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Our View: Free speech, or just pandering to ignorant viewers?

THIS YEAR’S prize for failing to see the irony must go to comedian Costakis Constantinou whose comments on a CyBC talk show got the public broadcaster fined €3,000 for inciting racial hatred.

Migrant support group KISA complained that Constantinou had declared his support for Greece’s ultranationalist Golden Dawn party, slammed foreigners who made him feel unsafe walking the streets – not knowing what they’d been up to in their own countries – and declared that there was such a thing as too much democracy. He also threw in the ubiquitous ‘I am not a racist but…’

Constantinou clearly does not realise that without the existence of the democracy he so loathes, he would not be enjoying the freedom of speech to say anything he wants to on public television.

Secondly, as many of the foreigners he hates to see on the streets have fled countries that have little or no democracy, perhaps he ought to consider changing places with them. Then see how fast he would be on the next migrant boat back to a democratic country.

That there was not more of an outcry over his comments when they were first broadcast back in July, even though the fine has only just been issued, is just par for the course.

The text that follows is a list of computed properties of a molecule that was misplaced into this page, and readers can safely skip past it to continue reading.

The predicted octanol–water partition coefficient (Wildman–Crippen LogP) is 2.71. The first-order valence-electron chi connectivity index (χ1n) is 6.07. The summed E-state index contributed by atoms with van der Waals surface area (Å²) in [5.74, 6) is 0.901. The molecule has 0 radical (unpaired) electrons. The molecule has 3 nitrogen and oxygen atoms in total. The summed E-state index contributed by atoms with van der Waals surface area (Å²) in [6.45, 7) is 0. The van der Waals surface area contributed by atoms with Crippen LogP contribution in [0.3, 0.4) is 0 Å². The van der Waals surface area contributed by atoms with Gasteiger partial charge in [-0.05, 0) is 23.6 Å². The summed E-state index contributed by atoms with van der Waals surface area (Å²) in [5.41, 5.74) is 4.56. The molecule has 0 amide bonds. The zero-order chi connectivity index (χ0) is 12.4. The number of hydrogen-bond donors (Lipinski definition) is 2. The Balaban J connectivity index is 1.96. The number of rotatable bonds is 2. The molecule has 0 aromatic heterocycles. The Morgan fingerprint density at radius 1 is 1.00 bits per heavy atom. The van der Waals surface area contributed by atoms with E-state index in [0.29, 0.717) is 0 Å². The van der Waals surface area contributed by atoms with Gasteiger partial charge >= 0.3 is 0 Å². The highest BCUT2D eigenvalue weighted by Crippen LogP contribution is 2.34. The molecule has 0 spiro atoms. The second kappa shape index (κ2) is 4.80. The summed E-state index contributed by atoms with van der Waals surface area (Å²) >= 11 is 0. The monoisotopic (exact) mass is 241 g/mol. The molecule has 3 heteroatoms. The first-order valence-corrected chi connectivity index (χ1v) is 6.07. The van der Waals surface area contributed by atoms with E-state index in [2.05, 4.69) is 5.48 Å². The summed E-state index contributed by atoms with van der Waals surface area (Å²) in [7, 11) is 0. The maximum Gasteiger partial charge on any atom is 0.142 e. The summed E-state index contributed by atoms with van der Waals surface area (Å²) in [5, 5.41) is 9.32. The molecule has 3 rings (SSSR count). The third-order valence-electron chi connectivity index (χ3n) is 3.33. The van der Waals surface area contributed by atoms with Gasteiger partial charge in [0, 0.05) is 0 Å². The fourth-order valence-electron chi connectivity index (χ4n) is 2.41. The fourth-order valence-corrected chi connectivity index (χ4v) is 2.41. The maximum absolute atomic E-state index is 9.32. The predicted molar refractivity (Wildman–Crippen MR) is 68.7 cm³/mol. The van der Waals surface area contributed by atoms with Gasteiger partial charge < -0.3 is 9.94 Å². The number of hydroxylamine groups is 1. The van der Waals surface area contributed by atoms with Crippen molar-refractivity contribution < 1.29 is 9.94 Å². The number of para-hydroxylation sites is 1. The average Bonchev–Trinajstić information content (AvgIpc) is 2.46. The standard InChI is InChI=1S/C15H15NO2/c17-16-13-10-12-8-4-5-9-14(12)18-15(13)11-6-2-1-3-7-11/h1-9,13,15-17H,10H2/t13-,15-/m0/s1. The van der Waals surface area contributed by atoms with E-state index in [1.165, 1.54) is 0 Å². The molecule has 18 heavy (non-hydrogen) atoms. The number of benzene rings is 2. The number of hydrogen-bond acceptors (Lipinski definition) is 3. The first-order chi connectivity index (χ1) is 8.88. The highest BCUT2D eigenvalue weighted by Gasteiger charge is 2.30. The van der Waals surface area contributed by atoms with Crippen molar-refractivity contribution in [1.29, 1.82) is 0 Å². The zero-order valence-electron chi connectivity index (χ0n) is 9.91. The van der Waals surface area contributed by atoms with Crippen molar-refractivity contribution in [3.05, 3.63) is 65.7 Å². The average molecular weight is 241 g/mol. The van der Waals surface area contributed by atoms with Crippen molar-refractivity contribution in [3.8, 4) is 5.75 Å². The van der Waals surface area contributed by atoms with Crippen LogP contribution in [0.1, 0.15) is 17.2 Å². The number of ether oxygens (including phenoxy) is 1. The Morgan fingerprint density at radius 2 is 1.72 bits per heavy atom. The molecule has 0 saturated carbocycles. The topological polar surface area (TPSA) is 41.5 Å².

Yet there was a huge outcry over a fictional storyline about a homosexual couple on a Sigma drama series that received so many complaints, the scriptwriter pulled the characters. Even though gay rights groups complained about this, it was clearly not enough pressure to write them back in.

It is certain that if the same show had contained a plotline making fun of gay people, there would have been no outcry from the same viewers who kicked up a stink about the portrayal of the two men’s relationship as a serious issue.

In the Constantinou incident, CyBC put its case forward as one of free speech, also saying that as it was a live broadcast, there was no way of foreseeing what he would say. This is true but according to the conclusions in the official report, the broadcaster gave Constantinou latitude to express xenophobic views “without taking any steps to disassociate themselves from them clearly and unequivocally”.

KISA did say it accepted the CyBC’s view that the station must provide a platform for free expression for its guests. But it added, the crux of the matter for them was that the CyBC systematically ignores and refuses to accommodate or even listen to the views of NGOs active in the areas of immigration, asylum and the fight against discrimination, xenophobia, racism and human trafficking.

Like Sigma, the CyBC must believe their audiences wouldn’t like it, and as long as TV stations pander to ignorant viewers rather than challenge their prejudices nothing will change.

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